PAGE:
Thursday, April 26, 2012
Britain: Double Dippin' with choc. sauce & jimmies
We at A&G are US based, but we read a lot of UK newspapers.
Not so much the gossipy tabloid trash or the latest insignificances of the Royal Family-- no our focus first and foremost is on global finance, markets and the overall systematic long term destruction of the middle & working classes by these entities.
And as much as we rail tirelessly on how terrible things are in the US, there are times we think after a good hour or so of reading, that maybe in comparison to other nations, US leaders are saints and angels.
We've documented Greece and Spain and France...
Now its time to take a look at Britain.
Yesterday it was announced the nation was in a double-dip recession.
Interestingly the last time Britain faced a double dip recession was 1975 and they actually had to receive bailout loans from the IMF to avoid bankruptcy. That must have been quite an embarrassing moment.
The official response? A modern version of "Keep Calm and Carry On".
'There now!.. Stiff upper lip.. What! What! That's Better...'
The Prime Minister George Osborne stated even though the national economy officially contracted two quarters in a row (that's 6 months), that there was no plans to shift from more austerity. And today the argument is stirring up among the vile creatures that make their living on Bond Street (UK's version of Wall St) for more QE.
Many opinion pieces were written on this official acknowledgement that Britain was back in recession. A few (correctly) argued that rather than continuing harsh austerity, what was needed was a temporary increase in spending to stimulate growth particularly in job hirings. Others parroted the Prime Minister and stated unequivocally that the most important thing was that the markets stayed calm.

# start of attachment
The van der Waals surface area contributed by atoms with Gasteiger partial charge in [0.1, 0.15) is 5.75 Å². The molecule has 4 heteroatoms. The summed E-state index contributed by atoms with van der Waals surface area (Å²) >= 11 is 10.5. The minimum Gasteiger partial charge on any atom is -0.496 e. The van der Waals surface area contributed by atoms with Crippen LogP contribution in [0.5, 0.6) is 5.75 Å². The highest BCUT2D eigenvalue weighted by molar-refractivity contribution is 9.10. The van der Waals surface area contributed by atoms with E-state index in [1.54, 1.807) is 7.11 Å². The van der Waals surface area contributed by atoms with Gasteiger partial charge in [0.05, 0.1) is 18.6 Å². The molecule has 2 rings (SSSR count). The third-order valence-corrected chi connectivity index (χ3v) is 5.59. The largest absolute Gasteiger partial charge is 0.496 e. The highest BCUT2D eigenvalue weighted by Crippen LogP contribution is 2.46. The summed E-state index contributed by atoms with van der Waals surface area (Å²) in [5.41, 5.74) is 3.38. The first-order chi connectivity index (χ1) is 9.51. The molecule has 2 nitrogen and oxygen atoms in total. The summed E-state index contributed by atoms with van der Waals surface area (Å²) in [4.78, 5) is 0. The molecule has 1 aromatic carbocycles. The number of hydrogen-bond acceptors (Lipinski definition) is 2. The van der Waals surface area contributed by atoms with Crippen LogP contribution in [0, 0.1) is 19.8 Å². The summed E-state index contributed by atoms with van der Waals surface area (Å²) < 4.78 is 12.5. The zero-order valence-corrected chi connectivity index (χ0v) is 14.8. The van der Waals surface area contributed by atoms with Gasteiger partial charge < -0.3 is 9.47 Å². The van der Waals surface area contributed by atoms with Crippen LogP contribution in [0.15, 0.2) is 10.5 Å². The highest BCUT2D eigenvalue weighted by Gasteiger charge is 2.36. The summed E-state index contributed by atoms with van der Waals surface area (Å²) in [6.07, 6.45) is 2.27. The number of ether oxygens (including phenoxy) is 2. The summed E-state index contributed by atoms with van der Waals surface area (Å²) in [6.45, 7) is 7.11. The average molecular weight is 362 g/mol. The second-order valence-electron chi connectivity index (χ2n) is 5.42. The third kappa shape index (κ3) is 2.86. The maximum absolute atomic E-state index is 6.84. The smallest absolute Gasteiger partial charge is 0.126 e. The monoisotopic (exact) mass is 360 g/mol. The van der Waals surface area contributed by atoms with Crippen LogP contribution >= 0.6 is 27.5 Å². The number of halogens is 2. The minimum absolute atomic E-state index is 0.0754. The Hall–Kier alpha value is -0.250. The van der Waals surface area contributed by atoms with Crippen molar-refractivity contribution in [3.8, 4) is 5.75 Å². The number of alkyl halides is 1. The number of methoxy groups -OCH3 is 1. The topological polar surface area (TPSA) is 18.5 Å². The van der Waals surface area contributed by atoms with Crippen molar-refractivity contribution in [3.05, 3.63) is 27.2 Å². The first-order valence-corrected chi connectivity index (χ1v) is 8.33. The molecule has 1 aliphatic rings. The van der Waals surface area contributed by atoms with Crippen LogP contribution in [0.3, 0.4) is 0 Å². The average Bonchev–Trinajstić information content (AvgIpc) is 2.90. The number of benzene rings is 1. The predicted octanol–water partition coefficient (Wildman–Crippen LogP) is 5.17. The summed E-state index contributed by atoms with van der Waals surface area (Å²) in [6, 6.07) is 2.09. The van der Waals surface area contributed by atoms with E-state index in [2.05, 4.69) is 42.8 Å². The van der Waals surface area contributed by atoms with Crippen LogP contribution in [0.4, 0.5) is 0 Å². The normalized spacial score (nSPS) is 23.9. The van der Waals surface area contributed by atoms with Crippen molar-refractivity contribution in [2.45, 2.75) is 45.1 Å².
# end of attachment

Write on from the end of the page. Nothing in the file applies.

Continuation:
The correct term is really "appease" the markets but that isn't a very popular word choice historically in the UK
It certainly seems that the UK possesses absolutely no original thought when it comes to fixing their economic mess. The leadership either copies US policy verbatim, especially that of the Fed, or follows Germany's lead. Certainly QE is a US invention so can't claim any credit for that idea. And economists in the UK are now clamoring for low interest rates in the foreseeable future--years if need be even though like in the US, this absolutely decimates savers and pensioners.
That was the Fed's brainchild as well.
And in the UK like in the US and France and Japan and even China, the markets want very very low interest rates which allow them to borrow money at next to nothing and then speculate and leverage that by10 to 50x to expand their profits while dumping whatever toxic debts they possess onto the public's lap. And the politicians happily do this because they know figuratively and literally whose hands write their checks.
The more governments pursue this policy the greater the civil unrest. When the UK experienced riots last year it wasn't because a young unarmed man got shot by police- that was merely a catalyst. It was that you have a generation of young people in Britain with no job, no hope and no future. And one doesn't have to go to Oxford or Cambridge to possess the education to know when one has no chance at a decent life for themselves or a future family.